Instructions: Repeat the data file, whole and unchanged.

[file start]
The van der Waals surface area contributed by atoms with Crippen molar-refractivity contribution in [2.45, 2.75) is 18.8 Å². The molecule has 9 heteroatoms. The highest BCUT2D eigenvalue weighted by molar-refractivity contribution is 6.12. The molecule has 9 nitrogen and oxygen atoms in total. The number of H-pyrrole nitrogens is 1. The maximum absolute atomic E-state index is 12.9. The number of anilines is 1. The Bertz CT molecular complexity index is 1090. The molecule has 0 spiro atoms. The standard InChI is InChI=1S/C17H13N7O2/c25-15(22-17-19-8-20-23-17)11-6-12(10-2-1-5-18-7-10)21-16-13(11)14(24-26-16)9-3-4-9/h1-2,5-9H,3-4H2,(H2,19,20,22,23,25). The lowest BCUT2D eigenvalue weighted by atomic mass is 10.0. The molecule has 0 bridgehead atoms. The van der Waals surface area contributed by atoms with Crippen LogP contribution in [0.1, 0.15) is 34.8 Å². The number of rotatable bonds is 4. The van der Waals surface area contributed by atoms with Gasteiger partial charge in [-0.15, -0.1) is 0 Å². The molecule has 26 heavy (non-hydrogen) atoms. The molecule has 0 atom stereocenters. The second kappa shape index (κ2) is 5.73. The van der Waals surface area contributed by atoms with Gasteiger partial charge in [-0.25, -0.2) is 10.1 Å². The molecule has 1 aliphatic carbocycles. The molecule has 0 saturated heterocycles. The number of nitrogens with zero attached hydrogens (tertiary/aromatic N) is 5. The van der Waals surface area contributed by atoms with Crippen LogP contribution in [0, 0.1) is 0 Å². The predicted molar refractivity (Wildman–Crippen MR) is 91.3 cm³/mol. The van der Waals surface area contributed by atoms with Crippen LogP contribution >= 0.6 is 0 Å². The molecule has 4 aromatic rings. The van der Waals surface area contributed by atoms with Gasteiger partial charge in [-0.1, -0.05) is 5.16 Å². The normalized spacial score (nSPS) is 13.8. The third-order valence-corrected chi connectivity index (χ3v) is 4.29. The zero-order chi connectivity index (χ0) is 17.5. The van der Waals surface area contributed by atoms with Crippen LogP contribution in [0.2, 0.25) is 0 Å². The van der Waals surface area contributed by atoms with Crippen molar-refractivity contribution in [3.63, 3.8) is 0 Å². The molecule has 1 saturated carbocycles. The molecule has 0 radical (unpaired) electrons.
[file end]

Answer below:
The van der Waals surface area contributed by atoms with Crippen molar-refractivity contribution in [2.45, 2.75) is 18.8 Å². The molecule has 9 heteroatoms. The highest BCUT2D eigenvalue weighted by molar-refractivity contribution is 6.12. The molecule has 9 nitrogen and oxygen atoms in total. The number of H-pyrrole nitrogens is 1. The maximum absolute atomic E-state index is 12.9. The number of anilines is 1. The Bertz CT molecular complexity index is 1090. The molecule has 0 spiro atoms. The standard InChI is InChI=1S/C17H13N7O2/c25-15(22-17-19-8-20-23-17)11-6-12(10-2-1-5-18-7-10)21-16-13(11)14(24-26-16)9-3-4-9/h1-2,5-9H,3-4H2,(H2,19,20,22,23,25). The lowest BCUT2D eigenvalue weighted by atomic mass is 10.0. The molecule has 0 bridgehead atoms. The van der Waals surface area contributed by atoms with Crippen LogP contribution in [0.1, 0.15) is 34.8 Å². The number of rotatable bonds is 4. The van der Waals surface area contributed by atoms with Gasteiger partial charge in [-0.15, -0.1) is 0 Å². The molecule has 26 heavy (non-hydrogen) atoms. The molecule has 0 atom stereocenters. The second kappa shape index (κ2) is 5.73. The van der Waals surface area contributed by atoms with Gasteiger partial charge in [-0.25, -0.2) is 10.1 Å². The molecule has 1 aliphatic carbocycles. The molecule has 0 saturated heterocycles. The number of nitrogens with zero attached hydrogens (tertiary/aromatic N) is 5. The van der Waals surface area contributed by atoms with Crippen LogP contribution in [0, 0.1) is 0 Å². The predicted molar refractivity (Wildman–Crippen MR) is 91.3 cm³/mol. The van der Waals surface area contributed by atoms with Crippen LogP contribution >= 0.6 is 0 Å². The molecule has 4 aromatic rings. The van der Waals surface area contributed by atoms with Gasteiger partial charge in [-0.1, -0.05) is 5.16 Å². The normalized spacial score (nSPS) is 13.8. The third-order valence-corrected chi connectivity index (χ3v) is 4.29. The zero-order chi connectivity index (χ0) is 17.5. The van der Waals surface area contributed by atoms with Crippen LogP contribution in [0.2, 0.25) is 0 Å². The van der Waals surface area contributed by atoms with Crippen molar-refractivity contribution in [3.63, 3.8) is 0 Å². The molecule has 1 saturated carbocycles. The molecule has 0 radical (unpaired) electrons.